Reviews

Africa – Sebastião Salgado

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book_africa_salgado

“It’s not a photo until its a print”

With this quote Jim Goldstein introduced his Buying Prints from Your Favorite Photographers project. Basically, Jim’s purpose is to have photography fans acquiring and admiring the work of photographers not through a computer screen, but holding the final print. And let me tell you, the experience cannot be compared. After upgrading cameras and having bought some other equipment recently, this project could not have come at a worse time for me, financially speaking. So, I went for the next best thing after a fine art print and got a book from a photographer whose work I’ve been following for years: Sebastião Salgado.

Salgado is a Brazilian-born photographer (or photojournalist if you prefer) that started as an economist for the International Coffee Organization. During his time in Africa on assignment for the ICO, he started documenting his contact with the local populations, all the problems but also all the life inside those people. In “Africa”, Salgado goes back to his roots and compiles work from over 30 years in the continent. The book is 345 pages long, filled with more than 300 black and white photos and spiced up by some writings by the Mozambican author Mia Couto (at least in the edition I have).

Admiring Salgado’s work, specially in this book, is like being transported to a different world, one that in many aspects unfortunately still exists. The images of poverty and human misery, something that Salgado has been criticized in the past for glamorizing, are powerful enough to create a profound empathy between the observer and the subjects. If there is a way to photograph so many bad things and making something beautiful out of it, while at the same time not diminishing the suffering or value of the subjects, Salgado has definitely found it. In between, amazing African landscapes can also be admired… What a continent…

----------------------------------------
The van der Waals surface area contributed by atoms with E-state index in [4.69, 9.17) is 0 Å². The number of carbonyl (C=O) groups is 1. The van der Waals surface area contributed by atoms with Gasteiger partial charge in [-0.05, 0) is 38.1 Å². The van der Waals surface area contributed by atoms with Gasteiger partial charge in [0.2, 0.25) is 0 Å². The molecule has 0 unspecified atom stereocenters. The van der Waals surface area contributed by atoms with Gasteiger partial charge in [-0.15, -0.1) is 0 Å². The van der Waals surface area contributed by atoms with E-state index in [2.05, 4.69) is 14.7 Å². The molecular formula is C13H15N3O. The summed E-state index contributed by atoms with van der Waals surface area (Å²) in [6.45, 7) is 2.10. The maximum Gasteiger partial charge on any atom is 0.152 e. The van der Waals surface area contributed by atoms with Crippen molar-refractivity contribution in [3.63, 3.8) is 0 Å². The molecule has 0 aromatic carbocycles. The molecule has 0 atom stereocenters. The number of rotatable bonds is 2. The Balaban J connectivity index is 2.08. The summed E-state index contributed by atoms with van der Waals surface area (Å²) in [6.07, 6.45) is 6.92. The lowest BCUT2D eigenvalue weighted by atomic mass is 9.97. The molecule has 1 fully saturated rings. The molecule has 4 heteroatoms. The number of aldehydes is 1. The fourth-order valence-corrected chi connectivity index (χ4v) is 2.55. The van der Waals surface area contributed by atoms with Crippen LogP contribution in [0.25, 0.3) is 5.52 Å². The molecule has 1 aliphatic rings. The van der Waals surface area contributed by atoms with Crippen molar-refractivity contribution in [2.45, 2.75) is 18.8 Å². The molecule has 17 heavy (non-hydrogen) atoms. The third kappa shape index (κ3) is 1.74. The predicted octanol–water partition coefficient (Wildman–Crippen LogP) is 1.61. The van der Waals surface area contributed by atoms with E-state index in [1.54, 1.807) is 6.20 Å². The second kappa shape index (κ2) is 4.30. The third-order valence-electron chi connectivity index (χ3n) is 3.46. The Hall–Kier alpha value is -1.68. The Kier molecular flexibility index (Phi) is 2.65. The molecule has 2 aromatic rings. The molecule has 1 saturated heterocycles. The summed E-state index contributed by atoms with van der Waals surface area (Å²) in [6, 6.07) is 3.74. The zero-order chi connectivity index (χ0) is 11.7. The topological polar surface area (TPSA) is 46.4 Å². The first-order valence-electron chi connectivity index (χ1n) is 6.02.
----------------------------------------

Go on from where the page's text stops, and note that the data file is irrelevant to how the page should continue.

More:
His photography style that translates into high-contrast black and white photos, highly enriched by grain texture, or his mastery in dodging and burning that so much enhance his work, is something that you can’t admire on a computer screen, and it’s one of the reasons I wanted to bring his work to Jim’s project. I’m finding myself spending incredible amounts of time looking at each of his images, being drawn to them, being mesmerized and going back for more.

I can’t frame and hang the book on my wall, but that’s for the better, for I would not know in which page to leave it open.

If you want a fantastic coffee-table book by a living Master, that is much more than just a collection of nice images and if you specially enjoy black and white photography, then Africa is for you.

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5 Comments

  1. Pingback: Blog Project Results: Buying Prints from Your Favorite Photographers | JMG-Galleries - Jim M. Goldstein Photography: travel, landscape, and nature pictures - stock photos and fine art prints

  2. Scott Fillmer

    November 10, 2008 at 4:58 pm

    have enjoyed the “buying prints from your favorite photographers” set going around, makes me want to get some prints made so I can take a look at my own work :)

  3. A Marques

    November 10, 2008 at 5:07 pm

    Hi Scott,

    I think Jim’s idea for a project of this nature was fantastic and it’s a shame that not so many people participated. If you’re a photographer and have learned something by admiring other people’s work, you’ll see the true value of such a project.

    Now, as for your own prints, looking at your work in paper is a must. Only then you can truly appreciate what you’re generating. Deciding on “normal” prints or going for fine art prints it’s up to you and your budget, but definitely go for it and have some prints made. It’s worth it.

    Thanks for your comment.

  4. Pingback: Pick of the Week: Link Edition - Nov 24, 2008 | Words: Irrational

  5. Pingback: Sebastiao Salgado: The Photographer as Activist | TZPlanet.com

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